Around this time last year I had presented to you my 50-point blogging manifesto. It signaled a change in my approach to blogging and almost a year later now, I am convinced it helped me and I am happy I followed it.
However, I have increasingly come to feel that my photography needs such a set of beliefs in black-and-white — hence this piece. But this is nowhere near as long as my blogging manifesto, but whether you are a photographer yourself or not — so long as art appeals to you — you might find this an interesting read.
The reason why Indian road laws are so honourable is because, to a new visitor, they humbly make themselves inconspicuous, bordering on invisibility. On further examination it becomes clear that they do not exist. At least they are no longer in active practice. Continue…
CNBC’s blog, flopping out, gave me the ‘think before you tweet.’ Given that Twitter is fast becoming the ultimate source of information exchange online, it is not surprising if you find yourself one day following President Obama or Gaddafi or the guy in the corner of your street… or even me! The important thing to know in such times is that as tweeters we have certain unspoken of, yet unanimously accepted, set of rules–or rather ethics–to keep up to. But how many of us actually do that? Below I have listed few that I could think of and you are most welcome to add to them as you please.
Tweets are read by others so if you don’t want even one of them to know what you think of an international political crisis, there is no point in sharing it with the others.
Nobody wants to know what you dined on so please do not take the trouble of tweeting that you are at such a restaurant, eating such a dish and paying so much for it.
Tweet what other will benefit from and not the fact that a coin has two faces. How many of them do not actually know that? I doubt they would find themselves on Twitter even accidentally.
Tweeting is not letter writing so do not say thank you through tweets. Or hello or good-bye or any such courtesy for that matter, unless it is so important that it will surge your tweeting community ahead in some manner. Use Direct Messages if it is really necessary.
Re-tweets are not to exchange pleasantries and neither are mentions. <Celebrity’s name here> re-tweet me! It would mean a lot to me! Of course it would, but how useful would you be as part of an active tweeting community which actually has serious tweeters? (Yes, such tweeters do exist.)
Not knowing when to tweet can help you lose your job. ‘Nuff said.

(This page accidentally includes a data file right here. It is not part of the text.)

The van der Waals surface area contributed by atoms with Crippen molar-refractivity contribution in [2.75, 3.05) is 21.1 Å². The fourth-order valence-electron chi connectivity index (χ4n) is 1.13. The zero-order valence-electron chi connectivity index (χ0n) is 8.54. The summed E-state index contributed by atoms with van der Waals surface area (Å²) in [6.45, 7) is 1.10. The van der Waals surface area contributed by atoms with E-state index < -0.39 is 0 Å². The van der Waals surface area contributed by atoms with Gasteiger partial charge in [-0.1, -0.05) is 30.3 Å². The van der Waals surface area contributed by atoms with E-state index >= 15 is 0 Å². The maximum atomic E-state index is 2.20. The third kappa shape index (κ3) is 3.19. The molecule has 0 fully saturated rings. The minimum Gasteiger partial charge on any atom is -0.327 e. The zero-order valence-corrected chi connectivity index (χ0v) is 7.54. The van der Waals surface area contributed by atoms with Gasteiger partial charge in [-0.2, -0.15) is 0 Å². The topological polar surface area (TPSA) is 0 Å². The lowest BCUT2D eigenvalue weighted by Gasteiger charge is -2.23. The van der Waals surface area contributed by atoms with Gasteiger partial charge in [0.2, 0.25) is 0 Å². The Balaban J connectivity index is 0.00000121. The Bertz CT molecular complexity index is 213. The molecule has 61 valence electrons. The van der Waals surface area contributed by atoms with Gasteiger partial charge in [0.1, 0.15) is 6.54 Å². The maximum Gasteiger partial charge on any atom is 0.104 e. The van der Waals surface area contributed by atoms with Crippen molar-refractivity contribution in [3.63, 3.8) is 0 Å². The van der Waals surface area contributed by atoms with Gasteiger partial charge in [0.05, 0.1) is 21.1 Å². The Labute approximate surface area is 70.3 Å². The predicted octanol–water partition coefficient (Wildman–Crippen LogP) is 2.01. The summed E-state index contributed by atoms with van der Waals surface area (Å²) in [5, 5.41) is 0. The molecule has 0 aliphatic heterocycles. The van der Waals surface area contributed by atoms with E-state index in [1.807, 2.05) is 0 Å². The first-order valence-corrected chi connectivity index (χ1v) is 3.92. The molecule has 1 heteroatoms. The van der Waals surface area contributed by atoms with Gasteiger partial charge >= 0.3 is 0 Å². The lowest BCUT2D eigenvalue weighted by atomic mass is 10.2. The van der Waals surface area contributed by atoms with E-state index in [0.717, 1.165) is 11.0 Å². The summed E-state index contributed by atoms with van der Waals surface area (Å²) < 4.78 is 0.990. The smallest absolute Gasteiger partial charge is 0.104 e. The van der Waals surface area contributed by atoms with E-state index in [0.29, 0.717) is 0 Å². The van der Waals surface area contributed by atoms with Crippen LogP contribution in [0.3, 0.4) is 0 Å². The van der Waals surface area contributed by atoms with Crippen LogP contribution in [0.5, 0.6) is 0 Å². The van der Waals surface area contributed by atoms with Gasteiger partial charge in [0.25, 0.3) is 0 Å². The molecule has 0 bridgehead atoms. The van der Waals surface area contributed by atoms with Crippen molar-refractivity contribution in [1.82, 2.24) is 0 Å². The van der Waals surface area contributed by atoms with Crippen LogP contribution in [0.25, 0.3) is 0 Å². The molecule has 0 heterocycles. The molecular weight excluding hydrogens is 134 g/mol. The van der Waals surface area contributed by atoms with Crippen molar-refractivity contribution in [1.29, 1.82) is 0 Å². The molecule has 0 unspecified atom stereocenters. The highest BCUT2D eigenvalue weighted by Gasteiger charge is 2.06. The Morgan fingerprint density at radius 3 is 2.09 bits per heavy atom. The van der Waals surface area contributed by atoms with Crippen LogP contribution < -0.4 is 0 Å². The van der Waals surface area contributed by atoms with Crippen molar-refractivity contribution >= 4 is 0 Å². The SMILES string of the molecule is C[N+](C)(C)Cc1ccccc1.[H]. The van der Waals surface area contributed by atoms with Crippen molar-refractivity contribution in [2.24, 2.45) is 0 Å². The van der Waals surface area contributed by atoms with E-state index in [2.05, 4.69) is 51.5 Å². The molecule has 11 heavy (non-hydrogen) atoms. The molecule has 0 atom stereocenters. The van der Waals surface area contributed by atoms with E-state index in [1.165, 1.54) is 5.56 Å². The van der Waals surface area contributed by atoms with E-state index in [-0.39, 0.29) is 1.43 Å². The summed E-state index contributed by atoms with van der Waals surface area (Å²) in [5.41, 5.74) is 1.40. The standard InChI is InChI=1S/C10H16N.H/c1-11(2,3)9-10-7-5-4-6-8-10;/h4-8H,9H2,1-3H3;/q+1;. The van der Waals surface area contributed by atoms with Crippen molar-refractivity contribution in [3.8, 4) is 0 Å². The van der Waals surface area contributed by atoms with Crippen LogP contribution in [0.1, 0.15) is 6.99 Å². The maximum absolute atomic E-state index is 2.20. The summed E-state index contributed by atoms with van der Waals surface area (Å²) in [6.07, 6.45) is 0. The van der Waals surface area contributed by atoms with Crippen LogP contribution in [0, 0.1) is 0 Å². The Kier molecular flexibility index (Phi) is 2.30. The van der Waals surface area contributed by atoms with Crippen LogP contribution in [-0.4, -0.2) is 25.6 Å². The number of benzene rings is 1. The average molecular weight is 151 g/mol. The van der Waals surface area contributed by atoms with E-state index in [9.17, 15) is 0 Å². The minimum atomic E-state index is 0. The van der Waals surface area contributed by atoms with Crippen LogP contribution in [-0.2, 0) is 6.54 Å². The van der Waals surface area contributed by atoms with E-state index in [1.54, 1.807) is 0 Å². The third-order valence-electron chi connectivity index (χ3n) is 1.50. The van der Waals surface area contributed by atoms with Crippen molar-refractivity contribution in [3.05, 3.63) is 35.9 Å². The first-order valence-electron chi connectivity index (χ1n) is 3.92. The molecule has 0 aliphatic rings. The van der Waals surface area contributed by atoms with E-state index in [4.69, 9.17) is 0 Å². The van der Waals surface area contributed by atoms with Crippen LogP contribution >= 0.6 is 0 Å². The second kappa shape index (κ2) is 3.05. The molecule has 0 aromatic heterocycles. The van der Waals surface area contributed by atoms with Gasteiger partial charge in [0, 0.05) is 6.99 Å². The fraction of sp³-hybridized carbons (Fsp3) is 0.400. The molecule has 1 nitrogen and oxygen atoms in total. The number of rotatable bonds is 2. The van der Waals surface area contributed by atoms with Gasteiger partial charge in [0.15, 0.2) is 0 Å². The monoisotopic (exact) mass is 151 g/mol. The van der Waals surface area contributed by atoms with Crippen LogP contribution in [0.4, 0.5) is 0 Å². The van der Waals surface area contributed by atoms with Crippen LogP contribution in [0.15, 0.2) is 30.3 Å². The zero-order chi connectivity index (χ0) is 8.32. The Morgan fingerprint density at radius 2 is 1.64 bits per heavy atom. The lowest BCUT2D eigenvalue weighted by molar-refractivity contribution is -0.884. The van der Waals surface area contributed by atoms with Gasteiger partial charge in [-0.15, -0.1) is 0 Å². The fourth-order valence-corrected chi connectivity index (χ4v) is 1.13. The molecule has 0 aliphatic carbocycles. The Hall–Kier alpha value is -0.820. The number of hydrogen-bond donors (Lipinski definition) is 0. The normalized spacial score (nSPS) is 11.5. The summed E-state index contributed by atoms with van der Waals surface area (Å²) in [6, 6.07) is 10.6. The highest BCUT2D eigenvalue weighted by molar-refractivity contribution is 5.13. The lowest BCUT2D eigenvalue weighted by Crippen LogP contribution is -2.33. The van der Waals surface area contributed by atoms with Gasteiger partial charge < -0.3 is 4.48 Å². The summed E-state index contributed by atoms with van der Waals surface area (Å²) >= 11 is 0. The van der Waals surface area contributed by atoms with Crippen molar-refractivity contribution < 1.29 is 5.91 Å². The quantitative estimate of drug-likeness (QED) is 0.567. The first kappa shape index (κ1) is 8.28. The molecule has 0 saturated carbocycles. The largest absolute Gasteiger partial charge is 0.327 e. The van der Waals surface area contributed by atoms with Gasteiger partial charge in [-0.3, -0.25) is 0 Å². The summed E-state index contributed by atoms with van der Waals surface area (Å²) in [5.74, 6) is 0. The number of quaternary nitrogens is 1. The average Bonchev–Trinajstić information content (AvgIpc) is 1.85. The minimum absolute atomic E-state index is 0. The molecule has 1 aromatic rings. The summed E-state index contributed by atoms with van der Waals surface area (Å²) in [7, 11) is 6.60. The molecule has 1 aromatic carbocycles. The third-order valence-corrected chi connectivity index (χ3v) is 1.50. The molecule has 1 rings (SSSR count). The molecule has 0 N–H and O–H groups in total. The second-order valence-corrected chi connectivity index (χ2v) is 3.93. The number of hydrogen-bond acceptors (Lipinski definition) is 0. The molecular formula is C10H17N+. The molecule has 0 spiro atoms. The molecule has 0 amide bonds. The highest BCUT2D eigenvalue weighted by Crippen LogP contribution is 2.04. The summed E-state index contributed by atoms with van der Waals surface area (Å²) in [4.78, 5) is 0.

A simple rule of thumb that can take you a long way, safely, is do not tweet anything you would not actually want to tell your followers to their face.
Twitter is not a backyard for your musings so stop thinking aloud on twitter.
Stop marketing your product or self on Twitter because, if you have not already bothered to read through it, one of the first terms you agree to when joining Twitter goes so: [You will not]sell, rent, lease, sublicense, redistribute, or syndicate access to Twitter or Twitter Content to any third-party without prior written approval from Twitter.
Just because the term Twitter stemmed from meaning ‘a short burst of inconsequential information,‘ it does not mean you can tweet useless collections of words.
Stop trying to create trends by hash-tagging every word in your tweet. If it is worth it, it will become a trend with no help from your part.
Do not converse on Twitter or cuss around because, while Twitter is not a chat room, it is not any more private than a humungous ball everybody in the world attends.
Direct Messages are not cheap marketing solutions so stop asking people to buy your product or get a membership with your company. Say thanks for following instead or, better yet, do not send Direct Messages unless you know that person and are sure you will not be wasting their time sending such private messages.
Nobody need follow you back. Get it out of your head that someone needs to follow you because you followed them. It is not a favour they owe you, nor an action you ought to expect. Remember that you followed them out of your own free will and not with them holding a gun to your head. You wanted to read their tweets, and they are glad to share it. If they do not want to read yours, stop forcing them and–childishly–stop unfollowing them!
Twitter is not all about followers rather about quality tweets. It is better to have ten followers and thousand quality, useful tweets rather than thousand followers and ten rotten tweets.
Twitter account monitoring softwares play spoil sport because they are only interested in followers. Automatically following tweeters and unfollowing them if they do not follow you back is lame. See my 14th point. And if you are on Twitter for followers, you would be better of taking my advice and deleting your account. You will then do many people a great favour.
Have you thought of more such Twitter ethics? Share it below!